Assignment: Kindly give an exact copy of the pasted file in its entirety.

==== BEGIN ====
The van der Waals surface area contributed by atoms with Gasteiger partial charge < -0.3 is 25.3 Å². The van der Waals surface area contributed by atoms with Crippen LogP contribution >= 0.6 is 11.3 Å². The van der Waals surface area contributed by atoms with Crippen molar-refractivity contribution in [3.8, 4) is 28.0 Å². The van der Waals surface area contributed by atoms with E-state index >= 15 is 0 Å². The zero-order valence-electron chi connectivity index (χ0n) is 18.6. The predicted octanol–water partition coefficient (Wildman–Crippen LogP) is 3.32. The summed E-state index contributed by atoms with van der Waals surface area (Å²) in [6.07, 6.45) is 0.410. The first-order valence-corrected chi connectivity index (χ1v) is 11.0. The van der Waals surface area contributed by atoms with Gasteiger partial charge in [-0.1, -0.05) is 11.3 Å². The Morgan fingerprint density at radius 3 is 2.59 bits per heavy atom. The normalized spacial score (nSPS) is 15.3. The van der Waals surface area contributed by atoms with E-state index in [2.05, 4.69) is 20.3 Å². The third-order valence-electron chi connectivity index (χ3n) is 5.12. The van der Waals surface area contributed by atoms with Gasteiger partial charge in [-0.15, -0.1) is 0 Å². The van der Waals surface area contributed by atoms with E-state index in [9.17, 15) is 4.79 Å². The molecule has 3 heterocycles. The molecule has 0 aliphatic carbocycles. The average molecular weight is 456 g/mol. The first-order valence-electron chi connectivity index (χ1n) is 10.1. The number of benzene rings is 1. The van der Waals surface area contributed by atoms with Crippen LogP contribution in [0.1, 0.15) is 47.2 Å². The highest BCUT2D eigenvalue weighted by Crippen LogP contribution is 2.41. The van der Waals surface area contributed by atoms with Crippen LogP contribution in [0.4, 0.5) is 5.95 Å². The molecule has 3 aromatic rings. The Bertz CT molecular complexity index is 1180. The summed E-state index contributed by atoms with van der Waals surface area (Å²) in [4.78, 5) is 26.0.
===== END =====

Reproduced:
The van der Waals surface area contributed by atoms with Gasteiger partial charge < -0.3 is 25.3 Å². The van der Waals surface area contributed by atoms with Crippen LogP contribution >= 0.6 is 11.3 Å². The van der Waals surface area contributed by atoms with Crippen molar-refractivity contribution in [3.8, 4) is 28.0 Å². The van der Waals surface area contributed by atoms with E-state index >= 15 is 0 Å². The zero-order valence-electron chi connectivity index (χ0n) is 18.6. The predicted octanol–water partition coefficient (Wildman–Crippen LogP) is 3.32. The summed E-state index contributed by atoms with van der Waals surface area (Å²) in [6.07, 6.45) is 0.410. The first-order valence-corrected chi connectivity index (χ1v) is 11.0. The van der Waals surface area contributed by atoms with Gasteiger partial charge in [-0.1, -0.05) is 11.3 Å². The Morgan fingerprint density at radius 3 is 2.59 bits per heavy atom. The normalized spacial score (nSPS) is 15.3. The van der Waals surface area contributed by atoms with E-state index in [2.05, 4.69) is 20.3 Å². The third-order valence-electron chi connectivity index (χ3n) is 5.12. The van der Waals surface area contributed by atoms with Gasteiger partial charge in [-0.15, -0.1) is 0 Å². The van der Waals surface area contributed by atoms with E-state index in [9.17, 15) is 4.79 Å². The molecule has 3 heterocycles. The molecule has 0 aliphatic carbocycles. The average molecular weight is 456 g/mol. The first-order valence-electron chi connectivity index (χ1n) is 10.1. The number of benzene rings is 1. The van der Waals surface area contributed by atoms with Crippen LogP contribution in [0.1, 0.15) is 47.2 Å². The highest BCUT2D eigenvalue weighted by Crippen LogP contribution is 2.41. The van der Waals surface area contributed by atoms with Crippen LogP contribution in [0.4, 0.5) is 5.95 Å². The molecule has 3 aromatic rings. The Bertz CT molecular complexity index is 1180. The summed E-state index contributed by atoms with van der Waals surface area (Å²) in [4.78, 5) is 26.0.